HAMBURG, Germany--It all started when two brothers who owned a dance club and a music label decided to ditch that business and build the world's largest model train collection. Despite the guffaws of the skeptics, they raised a few million dollars and started putting it together. Their project resulted in what's called Miniatur Wunderland, which has grown from nothing in the year 2000 to draw more than a million visitors a year and become the largest attraction besides the zoo in this port city.
The collection--which features eight miles of train tracks, more than 900 trains, 5,000 cars and other vehicles, and even a full reproduction of the Hamburg airport--is hard to be believe. It has reproductions--some faithful, some fanciful--of Switzerland, Germany, Austria, a special Hamburg section, Scandinavia, and a small U.S. piece.
The collection is on two floors, and though not all the tracks are visible to the public, the entire eight miles is contiguous. (Otherwise, it wouldn't qualify to be the world's biggest)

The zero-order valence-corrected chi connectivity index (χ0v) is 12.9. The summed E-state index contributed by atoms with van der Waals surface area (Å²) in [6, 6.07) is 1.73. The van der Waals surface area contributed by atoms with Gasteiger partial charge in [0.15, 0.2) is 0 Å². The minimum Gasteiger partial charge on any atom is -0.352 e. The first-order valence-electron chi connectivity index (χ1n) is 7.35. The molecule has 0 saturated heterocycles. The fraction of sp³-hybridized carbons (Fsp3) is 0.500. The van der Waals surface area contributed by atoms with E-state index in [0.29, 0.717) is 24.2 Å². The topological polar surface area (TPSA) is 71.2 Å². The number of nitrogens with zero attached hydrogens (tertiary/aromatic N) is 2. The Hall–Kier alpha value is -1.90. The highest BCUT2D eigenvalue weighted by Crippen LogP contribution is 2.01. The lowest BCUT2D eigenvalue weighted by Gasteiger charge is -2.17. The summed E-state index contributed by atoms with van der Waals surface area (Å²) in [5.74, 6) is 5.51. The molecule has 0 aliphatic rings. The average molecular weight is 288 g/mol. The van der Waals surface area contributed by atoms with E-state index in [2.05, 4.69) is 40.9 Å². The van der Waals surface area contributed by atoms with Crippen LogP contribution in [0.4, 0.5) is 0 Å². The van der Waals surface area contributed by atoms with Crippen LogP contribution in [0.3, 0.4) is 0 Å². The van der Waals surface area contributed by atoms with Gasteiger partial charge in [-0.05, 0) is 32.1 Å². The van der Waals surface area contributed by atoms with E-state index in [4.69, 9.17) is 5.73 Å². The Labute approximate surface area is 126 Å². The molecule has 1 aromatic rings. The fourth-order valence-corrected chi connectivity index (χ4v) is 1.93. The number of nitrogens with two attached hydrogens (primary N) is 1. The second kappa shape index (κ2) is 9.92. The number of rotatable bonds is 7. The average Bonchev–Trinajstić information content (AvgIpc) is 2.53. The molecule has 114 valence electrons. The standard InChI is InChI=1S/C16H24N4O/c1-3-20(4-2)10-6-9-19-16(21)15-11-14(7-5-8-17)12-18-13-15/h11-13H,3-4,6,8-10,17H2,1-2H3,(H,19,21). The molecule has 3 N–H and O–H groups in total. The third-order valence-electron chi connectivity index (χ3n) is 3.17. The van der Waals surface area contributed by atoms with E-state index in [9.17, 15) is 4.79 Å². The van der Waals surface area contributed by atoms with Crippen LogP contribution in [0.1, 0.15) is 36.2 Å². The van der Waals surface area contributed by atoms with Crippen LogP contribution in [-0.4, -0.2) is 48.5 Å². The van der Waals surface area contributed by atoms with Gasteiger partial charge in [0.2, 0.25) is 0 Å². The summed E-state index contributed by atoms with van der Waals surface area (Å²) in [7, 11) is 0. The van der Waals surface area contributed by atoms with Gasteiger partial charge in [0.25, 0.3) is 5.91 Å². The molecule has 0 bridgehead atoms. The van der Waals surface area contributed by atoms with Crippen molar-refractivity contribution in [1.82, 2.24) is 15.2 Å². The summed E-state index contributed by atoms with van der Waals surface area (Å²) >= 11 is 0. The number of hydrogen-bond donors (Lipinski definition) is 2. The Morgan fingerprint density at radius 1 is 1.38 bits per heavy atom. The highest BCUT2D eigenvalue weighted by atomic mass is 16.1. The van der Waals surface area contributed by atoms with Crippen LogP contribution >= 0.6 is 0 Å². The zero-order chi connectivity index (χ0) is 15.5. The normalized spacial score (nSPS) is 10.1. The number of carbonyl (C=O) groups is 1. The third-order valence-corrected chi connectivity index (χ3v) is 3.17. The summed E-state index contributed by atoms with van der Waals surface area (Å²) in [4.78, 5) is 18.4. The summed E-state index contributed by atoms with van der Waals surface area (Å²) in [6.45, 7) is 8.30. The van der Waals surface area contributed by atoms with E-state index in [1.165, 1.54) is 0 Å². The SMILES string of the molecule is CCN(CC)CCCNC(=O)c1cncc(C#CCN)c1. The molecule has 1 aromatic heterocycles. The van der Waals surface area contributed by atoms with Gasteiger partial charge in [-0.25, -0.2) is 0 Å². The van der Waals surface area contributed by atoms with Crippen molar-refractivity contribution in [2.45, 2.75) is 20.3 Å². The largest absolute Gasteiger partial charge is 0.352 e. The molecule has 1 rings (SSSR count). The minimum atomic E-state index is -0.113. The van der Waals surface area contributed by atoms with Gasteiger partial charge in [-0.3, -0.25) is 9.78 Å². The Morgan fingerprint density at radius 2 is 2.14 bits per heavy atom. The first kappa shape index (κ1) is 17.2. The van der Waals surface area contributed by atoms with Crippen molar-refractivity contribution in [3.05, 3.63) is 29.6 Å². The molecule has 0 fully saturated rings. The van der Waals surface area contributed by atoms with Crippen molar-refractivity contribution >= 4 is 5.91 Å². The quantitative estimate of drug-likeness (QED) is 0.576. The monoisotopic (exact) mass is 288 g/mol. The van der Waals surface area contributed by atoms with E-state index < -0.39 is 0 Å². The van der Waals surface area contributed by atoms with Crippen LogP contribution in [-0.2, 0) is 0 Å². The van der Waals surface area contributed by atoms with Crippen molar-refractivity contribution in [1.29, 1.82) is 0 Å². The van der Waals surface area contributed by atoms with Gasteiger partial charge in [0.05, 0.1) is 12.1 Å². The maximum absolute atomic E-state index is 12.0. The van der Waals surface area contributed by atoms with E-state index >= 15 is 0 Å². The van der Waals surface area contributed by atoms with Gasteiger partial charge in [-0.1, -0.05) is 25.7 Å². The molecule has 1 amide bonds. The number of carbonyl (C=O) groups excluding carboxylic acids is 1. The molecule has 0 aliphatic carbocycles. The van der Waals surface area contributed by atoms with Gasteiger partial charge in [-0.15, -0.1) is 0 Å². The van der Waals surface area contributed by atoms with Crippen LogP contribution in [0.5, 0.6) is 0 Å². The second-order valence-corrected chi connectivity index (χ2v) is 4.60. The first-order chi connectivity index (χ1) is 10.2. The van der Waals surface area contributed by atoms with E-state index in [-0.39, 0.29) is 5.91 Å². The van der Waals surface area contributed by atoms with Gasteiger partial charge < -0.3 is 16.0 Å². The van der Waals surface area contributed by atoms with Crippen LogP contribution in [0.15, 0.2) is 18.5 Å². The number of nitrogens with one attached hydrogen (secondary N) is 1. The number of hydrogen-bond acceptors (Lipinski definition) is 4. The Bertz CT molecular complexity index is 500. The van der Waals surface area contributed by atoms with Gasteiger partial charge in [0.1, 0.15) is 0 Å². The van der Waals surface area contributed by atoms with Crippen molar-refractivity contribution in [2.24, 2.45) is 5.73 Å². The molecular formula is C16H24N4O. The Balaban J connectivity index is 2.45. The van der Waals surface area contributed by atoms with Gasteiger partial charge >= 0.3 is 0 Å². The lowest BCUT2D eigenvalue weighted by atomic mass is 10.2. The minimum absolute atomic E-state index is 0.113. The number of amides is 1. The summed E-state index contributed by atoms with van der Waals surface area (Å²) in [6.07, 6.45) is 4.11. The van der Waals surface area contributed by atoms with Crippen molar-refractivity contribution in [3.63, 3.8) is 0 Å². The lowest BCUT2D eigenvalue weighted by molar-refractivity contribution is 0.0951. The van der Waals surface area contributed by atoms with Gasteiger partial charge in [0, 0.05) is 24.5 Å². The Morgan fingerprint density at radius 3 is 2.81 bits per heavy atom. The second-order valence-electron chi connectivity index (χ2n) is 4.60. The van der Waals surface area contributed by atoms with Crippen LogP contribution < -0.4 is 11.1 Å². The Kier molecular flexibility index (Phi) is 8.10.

This is a wide view of one of the Switzerland sections, including the Matterhorn.
Being Hamburg, it only makes sense that the collection would have a major section on its home city. Indeed, the Hamburg piece is one of the largest parts of the collection, and it features many of the city's landmarks. This is a large representation of Hamburg Central Station.
This is a scene from the Scandinavia section of the collection, showing what a train station there would be like during a snowy winter.
This is a scene from the U.S. section of the collection, featuring a rail bridge spanning a Southwestern canyon, most likely a fictional one in Utah.
In this picture, we see a major train yard, while a Germany Intercity Express (ICE) train approaches.
This picture shows another scene from the U.S. section of the collection, and we see a train on tracks going underneath a freeway that is itself underneath a rail bridge. The highway has its own traffic, featuring cars and trucks that drive themselves back and forth and, due to a homemade positioning system, manage to avoid collisions with each other--most of the time.
Besides a gigantic collection of trains and eight miles of train tracks, the collection also has 250,000 tiny people spread around an endless number of little dioramas, each of which tells a story of some kind. Here, we see a giant concert, with 25,000 "people." There is music playing, and the little screens show video from real concerts. Out of the frame, there is also a giant field of little tents and cars, and all the other things--like portable toilets--necessary for a large outdoor musical event.